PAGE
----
The Danbury Fair Racearena 1981
After two weeks, mystery still surrounds death of Wheeler

Danbury Fair - In Connecticut: A Fair WENT Dark

Forward by Bob Barney: For  hundreds of thousands that grew up in western Connecticut for almost 100-years, The Danbury Fair and Racearena wa unlike any other event!  Some memories for some of our readers who remember....


From TIME (1981):

Smack in the center of the red-and-white-striped big top, Arlene Yaple, 63, surveys her domain: prize pumpkins, homemade brownies, dried cornstalks, okra and an American flag crafted of apples and grapes. Square dancers do-si-do to the bidding of a caller on a stage near by, while curious passers-by gape at a 325-lb. squash lying near Yaple's feet. Above the huge oval ring where the plump, gray-haired woman is sitting hangs a carefully lettered wooden sign that reads, "Arlene Yaple: for 35 years superintendent of Granges and Big Top displays. Danbury Fair thanks you for the great job you have done."

It is Columbus Day, usually a time to honor man's thirst for discovery. But in Danbury this year, it is a time for nostalgia and reflection. Tonight the big top is closing down for good. "We always say see you next year," Yaple muses. "This year, we aren't saying anything. We're all disappearing in the darkness."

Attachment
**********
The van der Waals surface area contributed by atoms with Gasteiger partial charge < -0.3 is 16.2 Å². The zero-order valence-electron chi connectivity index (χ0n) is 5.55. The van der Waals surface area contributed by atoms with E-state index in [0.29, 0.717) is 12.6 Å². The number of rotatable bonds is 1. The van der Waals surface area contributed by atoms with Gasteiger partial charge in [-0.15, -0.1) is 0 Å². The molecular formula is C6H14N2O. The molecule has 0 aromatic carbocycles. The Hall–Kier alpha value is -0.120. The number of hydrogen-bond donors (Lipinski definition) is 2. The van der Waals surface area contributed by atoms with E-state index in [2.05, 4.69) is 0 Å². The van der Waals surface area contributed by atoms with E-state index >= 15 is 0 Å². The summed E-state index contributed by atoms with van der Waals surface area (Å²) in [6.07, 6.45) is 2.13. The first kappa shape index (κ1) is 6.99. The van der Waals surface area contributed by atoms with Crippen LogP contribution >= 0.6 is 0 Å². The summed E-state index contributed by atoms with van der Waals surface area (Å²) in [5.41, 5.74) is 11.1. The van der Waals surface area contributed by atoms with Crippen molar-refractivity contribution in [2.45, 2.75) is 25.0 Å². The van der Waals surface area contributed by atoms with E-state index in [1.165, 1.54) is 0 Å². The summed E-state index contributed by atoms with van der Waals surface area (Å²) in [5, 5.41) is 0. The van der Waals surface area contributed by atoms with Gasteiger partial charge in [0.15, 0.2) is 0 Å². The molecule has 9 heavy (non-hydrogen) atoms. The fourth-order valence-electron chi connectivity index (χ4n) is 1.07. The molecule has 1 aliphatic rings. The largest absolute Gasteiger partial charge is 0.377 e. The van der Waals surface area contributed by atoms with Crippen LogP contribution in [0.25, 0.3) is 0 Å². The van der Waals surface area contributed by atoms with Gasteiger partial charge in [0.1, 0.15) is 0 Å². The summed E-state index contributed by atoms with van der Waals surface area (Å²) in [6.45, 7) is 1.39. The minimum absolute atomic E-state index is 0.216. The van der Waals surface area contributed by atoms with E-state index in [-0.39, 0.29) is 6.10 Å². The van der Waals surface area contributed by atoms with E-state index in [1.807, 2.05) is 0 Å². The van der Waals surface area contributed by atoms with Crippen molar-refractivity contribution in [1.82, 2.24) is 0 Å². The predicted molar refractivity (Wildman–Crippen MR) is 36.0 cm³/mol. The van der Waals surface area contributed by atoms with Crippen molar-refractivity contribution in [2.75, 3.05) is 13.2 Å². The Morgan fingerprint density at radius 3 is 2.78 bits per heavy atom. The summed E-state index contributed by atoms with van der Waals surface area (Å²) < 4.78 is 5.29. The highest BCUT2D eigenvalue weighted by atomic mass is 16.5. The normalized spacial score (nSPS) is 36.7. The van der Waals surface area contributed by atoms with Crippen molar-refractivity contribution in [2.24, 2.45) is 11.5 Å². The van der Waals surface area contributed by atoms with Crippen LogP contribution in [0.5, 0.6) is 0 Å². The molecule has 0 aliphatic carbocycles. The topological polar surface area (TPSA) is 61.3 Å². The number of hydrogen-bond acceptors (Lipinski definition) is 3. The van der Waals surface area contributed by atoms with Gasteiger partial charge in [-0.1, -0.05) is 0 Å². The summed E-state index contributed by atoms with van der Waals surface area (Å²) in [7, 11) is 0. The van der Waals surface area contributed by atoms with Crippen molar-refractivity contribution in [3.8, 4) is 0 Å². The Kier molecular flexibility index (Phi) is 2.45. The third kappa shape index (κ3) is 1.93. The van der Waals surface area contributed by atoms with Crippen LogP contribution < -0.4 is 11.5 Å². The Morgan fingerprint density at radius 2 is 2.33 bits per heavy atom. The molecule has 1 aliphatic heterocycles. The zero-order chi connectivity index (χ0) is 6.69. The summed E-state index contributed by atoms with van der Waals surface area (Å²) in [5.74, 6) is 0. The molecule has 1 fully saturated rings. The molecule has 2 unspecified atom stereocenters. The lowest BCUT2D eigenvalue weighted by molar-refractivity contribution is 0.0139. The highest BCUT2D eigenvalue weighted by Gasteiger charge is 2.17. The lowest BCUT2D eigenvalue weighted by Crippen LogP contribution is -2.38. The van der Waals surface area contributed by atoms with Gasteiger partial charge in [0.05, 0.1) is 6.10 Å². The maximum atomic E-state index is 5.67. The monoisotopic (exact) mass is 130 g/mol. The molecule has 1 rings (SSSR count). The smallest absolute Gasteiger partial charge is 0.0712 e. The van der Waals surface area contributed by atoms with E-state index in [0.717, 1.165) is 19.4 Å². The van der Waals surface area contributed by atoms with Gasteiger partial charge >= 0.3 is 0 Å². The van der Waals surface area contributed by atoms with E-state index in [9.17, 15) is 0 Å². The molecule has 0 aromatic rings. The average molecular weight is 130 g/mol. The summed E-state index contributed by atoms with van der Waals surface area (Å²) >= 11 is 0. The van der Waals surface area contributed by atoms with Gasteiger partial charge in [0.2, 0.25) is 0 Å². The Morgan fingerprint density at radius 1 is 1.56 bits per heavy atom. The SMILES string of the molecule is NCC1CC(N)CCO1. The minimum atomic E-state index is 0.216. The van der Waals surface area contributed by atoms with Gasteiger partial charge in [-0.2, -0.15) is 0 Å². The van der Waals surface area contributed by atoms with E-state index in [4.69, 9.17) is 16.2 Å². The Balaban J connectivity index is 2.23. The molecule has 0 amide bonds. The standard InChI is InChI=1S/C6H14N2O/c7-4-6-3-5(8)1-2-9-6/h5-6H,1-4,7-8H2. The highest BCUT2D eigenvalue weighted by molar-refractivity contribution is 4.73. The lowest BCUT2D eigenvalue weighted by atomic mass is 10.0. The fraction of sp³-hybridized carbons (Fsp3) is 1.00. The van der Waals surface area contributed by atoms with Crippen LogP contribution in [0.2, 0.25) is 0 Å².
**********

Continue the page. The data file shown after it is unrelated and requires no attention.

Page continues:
Everyone knew it was inevitable.

Started in 1869, the Danbury State Fair had become an anachronism. It celebrated the farm at a time when farms hereabouts can be counted on two hands. But how people loved it: hundreds of thousands streamed through its gates every year to gawk at the livestock, ride the Ferris wheel and gorge on Italian submarine sandwiches and homemade pies. Finally, this stubborn outpost of rural sentiment could hold out no longer.

Sandwiched between Interstate 84 and Route 7, the lifelines of Connecticut's suburban sprawl, the 142-acre fairground was gobbled up by Wilmorite Inc., a Rochester, N.Y. , development firm. Wilmorite plans to construct one of New England's largest shopping malls, with more than a million square feet of commercial space. It will be called the Danbury Fair Mall, and the developers anticipate that it will draw nearly 35,000 customers a day, generate between $200 million and $300 million in sales annually, and stand in blacktop splendor as a testimonial to the properous future of Danbury (pop. 60,470).

"If this is what they call progress, fine", wearily says Leroy E. Paltrowitz, 75, who has been the fair's public relations director for the past 40 years. He pulls at his battered fedora, then adds, voice breaking: "But after 112 years, this is a sad ending to a remarkable and beautiful existence. I just hate to see it go."

Like Paltrowitz, most Danburyites are of two minds about the shopping center. Says Mayor James E. Dyer, 35: "As a citizen, I don't like it. But as mayor, I believe the mall offers some tremendous economic gains for Danbury."